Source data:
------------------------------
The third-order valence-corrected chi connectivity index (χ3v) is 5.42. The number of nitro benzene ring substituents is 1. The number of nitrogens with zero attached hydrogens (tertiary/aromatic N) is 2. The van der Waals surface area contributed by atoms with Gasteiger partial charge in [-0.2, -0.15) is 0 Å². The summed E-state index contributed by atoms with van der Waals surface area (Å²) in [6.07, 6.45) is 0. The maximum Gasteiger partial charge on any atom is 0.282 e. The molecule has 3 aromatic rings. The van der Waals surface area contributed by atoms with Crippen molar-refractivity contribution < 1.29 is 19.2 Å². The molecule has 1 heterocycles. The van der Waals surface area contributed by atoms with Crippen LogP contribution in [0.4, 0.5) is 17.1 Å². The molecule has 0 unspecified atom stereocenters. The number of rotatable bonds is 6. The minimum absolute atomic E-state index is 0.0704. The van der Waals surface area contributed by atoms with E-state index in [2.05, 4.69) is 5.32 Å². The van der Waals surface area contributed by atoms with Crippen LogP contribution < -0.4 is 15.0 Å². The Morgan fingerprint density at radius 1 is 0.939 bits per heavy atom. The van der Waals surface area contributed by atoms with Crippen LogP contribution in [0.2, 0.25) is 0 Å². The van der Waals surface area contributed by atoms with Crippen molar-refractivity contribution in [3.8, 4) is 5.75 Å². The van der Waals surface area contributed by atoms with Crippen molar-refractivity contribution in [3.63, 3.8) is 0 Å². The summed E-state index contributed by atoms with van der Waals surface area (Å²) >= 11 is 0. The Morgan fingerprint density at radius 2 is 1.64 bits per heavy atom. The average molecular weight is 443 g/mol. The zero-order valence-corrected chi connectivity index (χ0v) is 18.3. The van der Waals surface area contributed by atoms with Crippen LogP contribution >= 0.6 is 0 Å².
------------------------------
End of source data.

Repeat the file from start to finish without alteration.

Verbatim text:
The third-order valence-corrected chi connectivity index (χ3v) is 5.42. The number of nitro benzene ring substituents is 1. The number of nitrogens with zero attached hydrogens (tertiary/aromatic N) is 2. The van der Waals surface area contributed by atoms with Gasteiger partial charge in [-0.2, -0.15) is 0 Å². The summed E-state index contributed by atoms with van der Waals surface area (Å²) in [6.07, 6.45) is 0. The maximum Gasteiger partial charge on any atom is 0.282 e. The molecule has 3 aromatic rings. The van der Waals surface area contributed by atoms with Crippen molar-refractivity contribution < 1.29 is 19.2 Å². The molecule has 1 heterocycles. The van der Waals surface area contributed by atoms with Crippen LogP contribution in [0.4, 0.5) is 17.1 Å². The molecule has 0 unspecified atom stereocenters. The number of rotatable bonds is 6. The minimum absolute atomic E-state index is 0.0704. The van der Waals surface area contributed by atoms with E-state index in [2.05, 4.69) is 5.32 Å². The van der Waals surface area contributed by atoms with Crippen LogP contribution < -0.4 is 15.0 Å². The Morgan fingerprint density at radius 1 is 0.939 bits per heavy atom. The van der Waals surface area contributed by atoms with Crippen LogP contribution in [0.2, 0.25) is 0 Å². The van der Waals surface area contributed by atoms with Crippen molar-refractivity contribution in [3.8, 4) is 5.75 Å². The van der Waals surface area contributed by atoms with Crippen molar-refractivity contribution in [3.63, 3.8) is 0 Å². The summed E-state index contributed by atoms with van der Waals surface area (Å²) >= 11 is 0. The Morgan fingerprint density at radius 2 is 1.64 bits per heavy atom. The average molecular weight is 443 g/mol. The zero-order valence-corrected chi connectivity index (χ0v) is 18.3. The van der Waals surface area contributed by atoms with Crippen LogP contribution >= 0.6 is 0 Å².